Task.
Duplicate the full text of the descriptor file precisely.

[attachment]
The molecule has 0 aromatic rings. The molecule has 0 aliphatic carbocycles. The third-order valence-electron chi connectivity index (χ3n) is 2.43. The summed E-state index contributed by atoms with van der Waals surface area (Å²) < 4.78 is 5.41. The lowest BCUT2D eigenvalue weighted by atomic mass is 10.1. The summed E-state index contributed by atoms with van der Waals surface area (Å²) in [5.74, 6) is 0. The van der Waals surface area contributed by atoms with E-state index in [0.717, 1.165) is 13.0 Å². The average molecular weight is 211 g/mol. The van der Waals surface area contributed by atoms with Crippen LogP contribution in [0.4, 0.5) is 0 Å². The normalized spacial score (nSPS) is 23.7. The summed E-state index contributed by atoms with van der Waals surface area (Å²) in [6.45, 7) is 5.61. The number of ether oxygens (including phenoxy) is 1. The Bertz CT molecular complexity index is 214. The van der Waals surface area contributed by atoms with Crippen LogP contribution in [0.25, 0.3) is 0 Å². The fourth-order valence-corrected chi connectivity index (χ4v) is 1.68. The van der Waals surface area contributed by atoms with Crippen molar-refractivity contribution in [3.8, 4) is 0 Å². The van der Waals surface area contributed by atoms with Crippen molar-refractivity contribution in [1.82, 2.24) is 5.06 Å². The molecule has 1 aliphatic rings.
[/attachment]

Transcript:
The molecule has 0 aromatic rings. The molecule has 0 aliphatic carbocycles. The third-order valence-electron chi connectivity index (χ3n) is 2.43. The summed E-state index contributed by atoms with van der Waals surface area (Å²) < 4.78 is 5.41. The lowest BCUT2D eigenvalue weighted by atomic mass is 10.1. The summed E-state index contributed by atoms with van der Waals surface area (Å²) in [5.74, 6) is 0. The van der Waals surface area contributed by atoms with E-state index in [0.717, 1.165) is 13.0 Å². The average molecular weight is 211 g/mol. The van der Waals surface area contributed by atoms with Crippen LogP contribution in [0.4, 0.5) is 0 Å². The normalized spacial score (nSPS) is 23.7. The summed E-state index contributed by atoms with van der Waals surface area (Å²) in [6.45, 7) is 5.61. The number of ether oxygens (including phenoxy) is 1. The Bertz CT molecular complexity index is 214. The van der Waals surface area contributed by atoms with Crippen LogP contribution in [0.25, 0.3) is 0 Å². The fourth-order valence-corrected chi connectivity index (χ4v) is 1.68. The van der Waals surface area contributed by atoms with Crippen molar-refractivity contribution in [3.8, 4) is 0 Å². The van der Waals surface area contributed by atoms with Crippen molar-refractivity contribution in [1.82, 2.24) is 5.06 Å². The molecule has 1 aliphatic rings.